Iconic Soldier Statue Returns to Delco Bar After a Series of Unfortunate Events
A bar named Callahan’s. A retired machinist named Lammy. And a story that could only happen in Delaware County.
If you’ve had cause to drive down West Chester Pike in Upper Darby over the past two decades — maybe you had to get to the Blue Route; maybe you wanted to eat some fabulous pizza at Tina Fey’s favorite Delco restaurant — it would have been almost impossible for you to miss the large soldier statue perched above the busy thoroughfare between 69th Street and Route 1.
The soldier stood, rifle in hand, atop the awning of Callahan’s Tavern. Yes, the same storied Irish bar that inspired the recent comedic film Last Call. But then, one day, the statue was gone.
In the early hours of Christmas Day 2020, 70 mph winds caused damage all over the region. Trees came down. Power went out. Among the casualties of that gusty day: the Callahan’s soldier.
“An Upper Darby cop found him lying on the sidewalk on Christmas morning, all broken up in pieces,” says tavern owner Jack Callahan, himself a retired Delco police officer. “And he put it right into the back of my truck, because he knew exactly where it came from.”
Callahan purchased the soldier during the first half of 2001. He and his wife had a home at the Jersey Shore, and on the way back to Delco one afternoon, she wanted to stop at an antiques and furniture shop just off the Atlantic City Expressway. They walked in, and the solder immediately called out to Callahan.
“There were 12 Roman soldier statues — who knows what that was about? — and then my soldier next to them,” Callahan recalls. “I just knew I had to have him. I think I paid 300 bucks for it.”
When Callahan first brought the soldier to Upper Darby, he wasn’t quite sure what to do with it. So he just set it up in a corner of his bar, where it became a bit of a novelty. “People would try to stick cigarettes in his mouth and take pictures with him,” Callahan says with a chuckle. “They loved it.”
But then, the world changed. On September 11, 2001, as Callahan watched tragedy unfold 24 hours a day on cable news, he knew what he needed to do. So he and some local friends hoisted the soldier into its triumphant position over the road as a tribute to the country and those lost.
The soldier quickly became a landmark. People who had never been to the bar would come in and ask about it. Pedestrians would stop to take photos.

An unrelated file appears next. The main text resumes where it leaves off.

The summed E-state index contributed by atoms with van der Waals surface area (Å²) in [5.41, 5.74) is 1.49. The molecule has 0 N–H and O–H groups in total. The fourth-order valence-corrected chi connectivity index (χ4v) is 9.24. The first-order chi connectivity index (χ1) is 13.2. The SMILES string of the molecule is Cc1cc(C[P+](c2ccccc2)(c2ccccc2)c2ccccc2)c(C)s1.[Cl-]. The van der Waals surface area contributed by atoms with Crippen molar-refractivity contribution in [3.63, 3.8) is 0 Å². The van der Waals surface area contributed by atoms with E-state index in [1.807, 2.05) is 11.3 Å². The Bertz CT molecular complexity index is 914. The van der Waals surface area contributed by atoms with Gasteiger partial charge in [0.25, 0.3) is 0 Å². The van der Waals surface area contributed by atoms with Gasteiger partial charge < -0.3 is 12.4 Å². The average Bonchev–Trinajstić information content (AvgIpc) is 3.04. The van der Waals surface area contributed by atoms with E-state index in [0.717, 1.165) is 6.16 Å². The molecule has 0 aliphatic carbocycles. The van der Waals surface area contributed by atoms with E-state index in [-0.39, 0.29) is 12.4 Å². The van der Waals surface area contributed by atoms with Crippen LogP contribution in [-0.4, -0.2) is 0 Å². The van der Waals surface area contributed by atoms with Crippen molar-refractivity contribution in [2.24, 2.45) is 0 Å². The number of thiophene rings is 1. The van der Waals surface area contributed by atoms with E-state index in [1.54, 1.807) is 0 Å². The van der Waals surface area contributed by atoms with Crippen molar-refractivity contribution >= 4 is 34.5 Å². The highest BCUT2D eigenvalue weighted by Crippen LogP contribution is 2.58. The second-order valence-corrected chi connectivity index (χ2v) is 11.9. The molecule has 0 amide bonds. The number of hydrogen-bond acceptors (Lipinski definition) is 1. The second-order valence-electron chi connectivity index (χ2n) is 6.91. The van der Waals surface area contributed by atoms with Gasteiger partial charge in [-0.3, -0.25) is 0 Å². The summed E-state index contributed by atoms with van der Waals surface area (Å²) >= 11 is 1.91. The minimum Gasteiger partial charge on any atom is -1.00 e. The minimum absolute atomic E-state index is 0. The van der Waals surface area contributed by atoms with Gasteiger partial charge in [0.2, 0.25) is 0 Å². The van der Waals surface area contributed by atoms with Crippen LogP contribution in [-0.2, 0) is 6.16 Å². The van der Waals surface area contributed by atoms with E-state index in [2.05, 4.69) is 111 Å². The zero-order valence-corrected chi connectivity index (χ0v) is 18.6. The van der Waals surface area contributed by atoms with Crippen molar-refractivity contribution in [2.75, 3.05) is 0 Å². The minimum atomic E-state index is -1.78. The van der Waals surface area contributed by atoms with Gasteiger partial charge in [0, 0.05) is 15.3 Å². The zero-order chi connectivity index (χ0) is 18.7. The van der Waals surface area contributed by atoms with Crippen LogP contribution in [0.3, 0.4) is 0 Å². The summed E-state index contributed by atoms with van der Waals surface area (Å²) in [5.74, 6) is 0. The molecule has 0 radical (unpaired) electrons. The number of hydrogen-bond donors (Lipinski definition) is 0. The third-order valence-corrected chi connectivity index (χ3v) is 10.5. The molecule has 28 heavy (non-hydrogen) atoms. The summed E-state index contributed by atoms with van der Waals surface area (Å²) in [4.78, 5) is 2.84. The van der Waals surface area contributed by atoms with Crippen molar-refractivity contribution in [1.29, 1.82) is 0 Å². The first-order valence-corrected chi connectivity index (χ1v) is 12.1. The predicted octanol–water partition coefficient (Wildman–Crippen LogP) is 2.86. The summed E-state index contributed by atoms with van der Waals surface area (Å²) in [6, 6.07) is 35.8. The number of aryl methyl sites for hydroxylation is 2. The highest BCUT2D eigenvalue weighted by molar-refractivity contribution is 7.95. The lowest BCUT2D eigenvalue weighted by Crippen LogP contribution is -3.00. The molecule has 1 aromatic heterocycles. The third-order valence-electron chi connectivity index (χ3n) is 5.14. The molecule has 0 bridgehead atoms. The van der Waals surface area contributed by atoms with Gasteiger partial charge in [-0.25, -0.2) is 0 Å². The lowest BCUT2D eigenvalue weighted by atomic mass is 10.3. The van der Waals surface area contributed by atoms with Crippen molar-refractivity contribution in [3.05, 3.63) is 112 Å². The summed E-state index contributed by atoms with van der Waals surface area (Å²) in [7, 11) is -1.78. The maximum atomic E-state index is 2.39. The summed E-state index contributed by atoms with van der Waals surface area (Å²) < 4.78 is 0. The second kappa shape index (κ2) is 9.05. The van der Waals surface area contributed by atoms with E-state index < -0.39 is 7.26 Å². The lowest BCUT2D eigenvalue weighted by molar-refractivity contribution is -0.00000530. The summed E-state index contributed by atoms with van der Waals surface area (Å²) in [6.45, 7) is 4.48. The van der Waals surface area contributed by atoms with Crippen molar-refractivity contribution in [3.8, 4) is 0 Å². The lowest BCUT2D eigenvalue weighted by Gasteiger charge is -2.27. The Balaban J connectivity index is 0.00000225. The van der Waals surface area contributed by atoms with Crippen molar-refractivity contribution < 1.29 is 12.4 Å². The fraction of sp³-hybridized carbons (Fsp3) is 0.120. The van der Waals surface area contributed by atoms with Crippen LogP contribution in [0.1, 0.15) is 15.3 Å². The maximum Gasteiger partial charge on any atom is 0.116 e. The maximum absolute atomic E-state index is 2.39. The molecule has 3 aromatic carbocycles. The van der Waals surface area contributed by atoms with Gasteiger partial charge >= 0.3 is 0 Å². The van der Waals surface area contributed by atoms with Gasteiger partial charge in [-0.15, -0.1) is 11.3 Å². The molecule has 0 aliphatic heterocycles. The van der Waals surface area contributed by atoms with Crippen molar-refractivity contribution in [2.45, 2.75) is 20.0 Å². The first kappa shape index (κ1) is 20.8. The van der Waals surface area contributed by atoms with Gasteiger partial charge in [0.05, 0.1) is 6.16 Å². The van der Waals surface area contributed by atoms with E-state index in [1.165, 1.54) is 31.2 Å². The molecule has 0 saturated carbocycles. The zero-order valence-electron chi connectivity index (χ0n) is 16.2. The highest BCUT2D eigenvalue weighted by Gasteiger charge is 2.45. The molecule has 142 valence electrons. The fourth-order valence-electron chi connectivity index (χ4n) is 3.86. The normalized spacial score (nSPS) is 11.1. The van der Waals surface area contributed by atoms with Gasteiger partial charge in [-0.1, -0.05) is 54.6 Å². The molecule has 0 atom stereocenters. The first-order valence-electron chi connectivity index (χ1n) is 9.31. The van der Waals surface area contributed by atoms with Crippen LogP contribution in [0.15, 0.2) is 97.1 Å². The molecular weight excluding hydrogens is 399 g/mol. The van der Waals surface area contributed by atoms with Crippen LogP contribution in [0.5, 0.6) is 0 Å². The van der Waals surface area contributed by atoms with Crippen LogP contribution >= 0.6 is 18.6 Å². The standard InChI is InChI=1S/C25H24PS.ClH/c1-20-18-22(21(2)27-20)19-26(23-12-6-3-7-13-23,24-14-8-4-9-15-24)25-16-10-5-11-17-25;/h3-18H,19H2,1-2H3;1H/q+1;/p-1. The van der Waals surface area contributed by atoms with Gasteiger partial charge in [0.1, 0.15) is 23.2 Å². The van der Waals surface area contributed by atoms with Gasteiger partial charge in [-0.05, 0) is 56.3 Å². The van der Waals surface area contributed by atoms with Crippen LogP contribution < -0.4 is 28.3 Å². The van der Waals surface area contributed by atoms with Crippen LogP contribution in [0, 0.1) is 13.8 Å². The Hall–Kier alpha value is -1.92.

So when the soldier suddenly vanished last year, its absence didn’t go unnoticed. The phone began ringing with people wanting to know why Callahan had removed the statue, which of course he hadn’t. One local resident who walked in to find out what had happened wound up with tears in his eyes, the statue having had some special meaning for him.
Residents took to a Delco Facebook community group to share their thoughts about the loss of the solder.
“Ahh man! That’s part of Upper Darby history!” wrote one.
“That’s so sad and a landmark hope he can get repaired and put back where he belongs,” wrote another.
In response to the community’s outcry, a friend of Callahan’s who’s a retired machinist and goes by the name of Lammy, offered to see what he could do to fix the statue. Lammy brought it to his house and got to work, reattaching parts that had broken off, rebuilding parts that couldn’t be salvaged, and giving the statue a fresh paint job.
Once Lammy finished, Callahan piled the statue in his pickup truck to bring him back to the bar where he belonged. But that trip didn’t exactly go according to plan. As Callahan was traveling down Haverford Road, the statue somehow popped out of the truck and onto the street. The damage was even worse this time.
“His head rolled across the goddamned road!” Callahan says. “Most of his fingers were broken. It was just a mess. A disaster.”
So Lammy got to work again, this time in a space next to Callahan’s so there would be no further transport fiascoes.
“He had to build new fingers from scratch,” says Callahan. “He really did an amazing job.”
Last week, Lammy finished his restoration and climbed a ladder to secure the soldier to its former position of relative glory:
Callahan tells Philly Mag it was important to him to get the statue up before the 20th anniversary of 9/11. He hopes to have a rededication this Memorial Day, complete with a military band.
And this time, says Lammy, “That soldier will last forever.”